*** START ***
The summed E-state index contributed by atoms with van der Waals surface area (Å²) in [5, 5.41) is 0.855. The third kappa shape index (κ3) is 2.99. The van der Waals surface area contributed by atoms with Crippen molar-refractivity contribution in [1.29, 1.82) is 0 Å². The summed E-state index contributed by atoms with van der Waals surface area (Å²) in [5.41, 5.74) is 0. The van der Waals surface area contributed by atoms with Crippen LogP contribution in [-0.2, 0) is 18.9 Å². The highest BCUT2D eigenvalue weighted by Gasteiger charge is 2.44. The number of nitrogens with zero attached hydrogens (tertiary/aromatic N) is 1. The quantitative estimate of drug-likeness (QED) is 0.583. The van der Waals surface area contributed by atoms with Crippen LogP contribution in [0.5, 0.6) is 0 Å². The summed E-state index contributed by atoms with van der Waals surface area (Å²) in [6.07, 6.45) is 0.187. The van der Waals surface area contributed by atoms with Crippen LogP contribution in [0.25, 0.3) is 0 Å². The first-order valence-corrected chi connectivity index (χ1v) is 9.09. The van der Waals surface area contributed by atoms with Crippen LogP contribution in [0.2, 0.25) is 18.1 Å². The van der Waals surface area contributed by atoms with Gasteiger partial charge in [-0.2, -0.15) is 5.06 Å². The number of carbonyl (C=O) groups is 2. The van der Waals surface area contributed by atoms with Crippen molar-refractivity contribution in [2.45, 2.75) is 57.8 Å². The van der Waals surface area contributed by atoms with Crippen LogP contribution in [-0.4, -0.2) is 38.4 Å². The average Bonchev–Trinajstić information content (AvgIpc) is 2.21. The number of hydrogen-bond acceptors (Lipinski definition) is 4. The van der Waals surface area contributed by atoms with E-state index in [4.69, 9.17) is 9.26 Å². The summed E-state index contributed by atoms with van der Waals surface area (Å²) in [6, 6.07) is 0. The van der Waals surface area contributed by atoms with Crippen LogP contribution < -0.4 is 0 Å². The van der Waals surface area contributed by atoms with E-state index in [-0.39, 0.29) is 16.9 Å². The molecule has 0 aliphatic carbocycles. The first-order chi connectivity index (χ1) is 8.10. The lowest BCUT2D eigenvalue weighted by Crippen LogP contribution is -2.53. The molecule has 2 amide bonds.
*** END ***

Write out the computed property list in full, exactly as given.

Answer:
The summed E-state index contributed by atoms with van der Waals surface area (Å²) in [5, 5.41) is 0.855. The third kappa shape index (κ3) is 2.99. The van der Waals surface area contributed by atoms with Crippen molar-refractivity contribution in [1.29, 1.82) is 0 Å². The summed E-state index contributed by atoms with van der Waals surface area (Å²) in [5.41, 5.74) is 0. The van der Waals surface area contributed by atoms with Crippen LogP contribution in [-0.2, 0) is 18.9 Å². The highest BCUT2D eigenvalue weighted by Gasteiger charge is 2.44. The number of nitrogens with zero attached hydrogens (tertiary/aromatic N) is 1. The quantitative estimate of drug-likeness (QED) is 0.583. The van der Waals surface area contributed by atoms with Crippen LogP contribution in [0.5, 0.6) is 0 Å². The summed E-state index contributed by atoms with van der Waals surface area (Å²) in [6.07, 6.45) is 0.187. The van der Waals surface area contributed by atoms with Crippen LogP contribution in [0.25, 0.3) is 0 Å². The first-order valence-corrected chi connectivity index (χ1v) is 9.09. The van der Waals surface area contributed by atoms with Crippen LogP contribution in [0.2, 0.25) is 18.1 Å². The van der Waals surface area contributed by atoms with Gasteiger partial charge in [-0.2, -0.15) is 5.06 Å². The number of carbonyl (C=O) groups is 2. The van der Waals surface area contributed by atoms with Crippen molar-refractivity contribution in [2.45, 2.75) is 57.8 Å². The van der Waals surface area contributed by atoms with Crippen LogP contribution in [-0.4, -0.2) is 38.4 Å². The average Bonchev–Trinajstić information content (AvgIpc) is 2.21. The number of hydrogen-bond acceptors (Lipinski definition) is 4. The van der Waals surface area contributed by atoms with E-state index in [4.69, 9.17) is 9.26 Å². The summed E-state index contributed by atoms with van der Waals surface area (Å²) in [6, 6.07) is 0. The van der Waals surface area contributed by atoms with Crippen LogP contribution < -0.4 is 0 Å². The van der Waals surface area contributed by atoms with E-state index in [-0.39, 0.29) is 16.9 Å². The molecule has 0 aliphatic carbocycles. The first-order chi connectivity index (χ1) is 8.10. The lowest BCUT2D eigenvalue weighted by Crippen LogP contribution is -2.53. The molecule has 2 amide bonds.